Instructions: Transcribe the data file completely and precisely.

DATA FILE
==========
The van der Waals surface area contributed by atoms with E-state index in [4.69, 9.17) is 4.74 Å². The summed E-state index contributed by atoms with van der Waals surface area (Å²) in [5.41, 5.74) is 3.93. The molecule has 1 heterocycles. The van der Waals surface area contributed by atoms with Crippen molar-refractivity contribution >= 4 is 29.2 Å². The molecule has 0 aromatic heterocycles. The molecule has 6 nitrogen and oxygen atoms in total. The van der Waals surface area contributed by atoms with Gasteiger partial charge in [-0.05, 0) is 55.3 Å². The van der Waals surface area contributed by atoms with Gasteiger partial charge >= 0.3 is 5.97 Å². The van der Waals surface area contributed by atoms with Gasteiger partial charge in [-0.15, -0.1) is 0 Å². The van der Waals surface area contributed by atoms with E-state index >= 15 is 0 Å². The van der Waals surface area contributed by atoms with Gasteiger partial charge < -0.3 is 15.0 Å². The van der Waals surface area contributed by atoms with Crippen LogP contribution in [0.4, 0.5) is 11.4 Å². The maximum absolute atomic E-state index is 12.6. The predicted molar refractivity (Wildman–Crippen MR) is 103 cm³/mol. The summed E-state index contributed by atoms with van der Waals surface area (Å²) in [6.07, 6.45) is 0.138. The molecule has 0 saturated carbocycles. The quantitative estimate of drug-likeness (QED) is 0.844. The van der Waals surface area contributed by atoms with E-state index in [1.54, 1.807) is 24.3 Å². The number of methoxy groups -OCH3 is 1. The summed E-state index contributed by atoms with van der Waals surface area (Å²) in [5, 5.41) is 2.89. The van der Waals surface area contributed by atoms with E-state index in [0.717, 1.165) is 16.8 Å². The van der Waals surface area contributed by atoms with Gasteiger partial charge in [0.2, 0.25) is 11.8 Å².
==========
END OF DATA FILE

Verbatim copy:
The van der Waals surface area contributed by atoms with E-state index in [4.69, 9.17) is 4.74 Å². The summed E-state index contributed by atoms with van der Waals surface area (Å²) in [5.41, 5.74) is 3.93. The molecule has 1 heterocycles. The van der Waals surface area contributed by atoms with Crippen molar-refractivity contribution >= 4 is 29.2 Å². The molecule has 0 aromatic heterocycles. The molecule has 6 nitrogen and oxygen atoms in total. The van der Waals surface area contributed by atoms with Gasteiger partial charge in [-0.05, 0) is 55.3 Å². The van der Waals surface area contributed by atoms with Gasteiger partial charge >= 0.3 is 5.97 Å². The van der Waals surface area contributed by atoms with Gasteiger partial charge in [-0.15, -0.1) is 0 Å². The van der Waals surface area contributed by atoms with E-state index >= 15 is 0 Å². The van der Waals surface area contributed by atoms with Gasteiger partial charge < -0.3 is 15.0 Å². The van der Waals surface area contributed by atoms with Crippen LogP contribution in [0.4, 0.5) is 11.4 Å². The maximum absolute atomic E-state index is 12.6. The predicted molar refractivity (Wildman–Crippen MR) is 103 cm³/mol. The summed E-state index contributed by atoms with van der Waals surface area (Å²) in [6.07, 6.45) is 0.138. The molecule has 0 saturated carbocycles. The quantitative estimate of drug-likeness (QED) is 0.844. The van der Waals surface area contributed by atoms with E-state index in [1.54, 1.807) is 24.3 Å². The number of methoxy groups -OCH3 is 1. The summed E-state index contributed by atoms with van der Waals surface area (Å²) in [5, 5.41) is 2.89. The van der Waals surface area contributed by atoms with E-state index in [0.717, 1.165) is 16.8 Å². The van der Waals surface area contributed by atoms with Gasteiger partial charge in [0.2, 0.25) is 11.8 Å².